Young kids seem to gain a lot of comfort from understanding why the unfamiliar device is there and how it’s something helpful, not something to be worried about. So you could say “Glasses help someone see,” or ” That person may have trouble eating enough to grow, so the tube helps the food get right to his stomach so he doesn’t have to work so hard.” [In Micah’s case] I might say “His heart has a problem so he doesn’t always have enough energy to eat for himself, so this tube helps him get enough food right to his stomach so he can grow big and strong– isn’t that so cool we have something to help him with that?”
I think for every device there is a simple explanation that can help kids develop a comfort level with it. For my daughter, that sort of simple explanation normalized [her brother’s feeding tube] being there so she never felt it was strange. As a parent of a typically-developing child, I think it can also be helpful to relate the difference to something your child has experienced. For instance, if the child has glasses you could say this (insert device here) helps them (blank) just like your glasses help you see (or just like your cast helped your arm to heal after you got hurt, etc.) Even if the child hasn’t experienced something like that, a parent can calmly explain in a factual manner how some people need help doing things, or maybe they look a different way…and that’s okay! ~Carly Jo A.
Another friend of mine has two children of her own. Additionally, she fosters children with special needs:
My youngest foster child came to me with a tracheostomy and a g-tube, so you can imagine the stares we received in public. The questions from children don’t bother me at all because they’re legitimately curious. When they’d like to come and ask questions I have no problem answering them!
Parents: please educate your children! Don’t shush them or give them information unless you know it’s correct. 99.9% of the time children have medical issues completely unrelated to anything the parents “did” or “didn’t” do. The child in question can very likely hear you and most can respond to you in some way if approached. Please don’t say “bless his/her heart”, or “I couldn’t do it”, or anything similar. It’s rude. If your child had these issues you very likely could; it’s your child, and you have no choice. The best thing to do is educate your children, be friendly to the parent(s) and sibling(s), and know they’re enjoying their family time just like you are with your children. ~Jessica H.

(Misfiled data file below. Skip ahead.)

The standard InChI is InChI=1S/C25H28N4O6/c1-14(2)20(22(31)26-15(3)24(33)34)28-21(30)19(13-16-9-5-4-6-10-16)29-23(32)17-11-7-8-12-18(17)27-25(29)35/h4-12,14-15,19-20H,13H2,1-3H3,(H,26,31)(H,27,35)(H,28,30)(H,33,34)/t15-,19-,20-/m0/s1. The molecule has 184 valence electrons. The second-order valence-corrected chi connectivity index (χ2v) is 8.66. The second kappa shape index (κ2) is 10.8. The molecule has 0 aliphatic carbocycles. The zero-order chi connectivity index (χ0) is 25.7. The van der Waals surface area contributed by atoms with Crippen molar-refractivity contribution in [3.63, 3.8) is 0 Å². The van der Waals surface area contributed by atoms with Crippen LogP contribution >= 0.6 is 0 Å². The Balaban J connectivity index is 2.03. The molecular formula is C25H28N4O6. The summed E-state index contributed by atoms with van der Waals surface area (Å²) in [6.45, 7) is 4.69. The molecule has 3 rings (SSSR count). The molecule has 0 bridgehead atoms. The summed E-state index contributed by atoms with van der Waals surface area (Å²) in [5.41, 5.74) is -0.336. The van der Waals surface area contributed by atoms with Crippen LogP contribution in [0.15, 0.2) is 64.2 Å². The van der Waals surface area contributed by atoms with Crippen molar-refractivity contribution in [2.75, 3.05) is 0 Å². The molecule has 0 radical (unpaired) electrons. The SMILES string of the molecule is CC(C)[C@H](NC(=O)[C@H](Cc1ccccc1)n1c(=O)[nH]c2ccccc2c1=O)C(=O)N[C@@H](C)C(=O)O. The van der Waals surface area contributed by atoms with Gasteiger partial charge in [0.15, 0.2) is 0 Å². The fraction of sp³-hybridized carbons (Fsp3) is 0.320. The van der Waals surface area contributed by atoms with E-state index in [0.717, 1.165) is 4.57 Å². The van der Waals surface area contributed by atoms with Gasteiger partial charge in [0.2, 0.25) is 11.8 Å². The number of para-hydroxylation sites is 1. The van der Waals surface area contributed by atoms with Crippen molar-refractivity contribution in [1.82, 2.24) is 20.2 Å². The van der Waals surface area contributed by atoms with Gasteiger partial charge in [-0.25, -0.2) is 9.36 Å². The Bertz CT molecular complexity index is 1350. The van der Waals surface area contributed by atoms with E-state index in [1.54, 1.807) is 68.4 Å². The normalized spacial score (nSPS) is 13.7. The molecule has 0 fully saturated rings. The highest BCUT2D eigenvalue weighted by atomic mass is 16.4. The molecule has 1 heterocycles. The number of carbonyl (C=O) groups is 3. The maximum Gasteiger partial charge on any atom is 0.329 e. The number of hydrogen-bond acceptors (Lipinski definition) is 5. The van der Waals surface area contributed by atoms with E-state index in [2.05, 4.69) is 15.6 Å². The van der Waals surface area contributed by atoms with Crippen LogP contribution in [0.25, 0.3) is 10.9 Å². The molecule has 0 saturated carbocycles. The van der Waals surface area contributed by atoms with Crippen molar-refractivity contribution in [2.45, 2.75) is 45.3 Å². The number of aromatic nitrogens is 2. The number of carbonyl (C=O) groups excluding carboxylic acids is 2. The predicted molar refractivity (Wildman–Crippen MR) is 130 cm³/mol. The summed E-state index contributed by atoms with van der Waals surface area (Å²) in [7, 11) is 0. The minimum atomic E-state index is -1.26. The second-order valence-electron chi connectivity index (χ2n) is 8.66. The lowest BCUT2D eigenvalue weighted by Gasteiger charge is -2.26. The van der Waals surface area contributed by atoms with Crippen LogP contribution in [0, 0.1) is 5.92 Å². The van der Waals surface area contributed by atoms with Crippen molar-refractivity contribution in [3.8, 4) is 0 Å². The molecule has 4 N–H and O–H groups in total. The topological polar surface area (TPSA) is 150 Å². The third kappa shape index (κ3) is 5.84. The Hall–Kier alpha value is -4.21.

While these are only two examples, I think they speak volumes. Don’t be afraid to kindly ask questions or to give simplistic answers in front of the individual in question. Be matter-of-fact and offer respect. Most people do not wish to be pitied or defined by their differences. My go-to response with my own son is to address his question, but follow it up with a sentence or two about how he and the other individual are also alike. “Yes, that gentleman is in a wheelchair because it’s possible he cannot use his legs well, but I bet he is enjoying being outside in this sunshine, too!” While we cannot expect ourselves to be prepared in every situation, have a few responses prepared if you can. And above all, investigate your own internal biases and limiting beliefs. We all have them!
In conclusion, I leave you with more wise words from Carly. I couldn’t have said it better myself!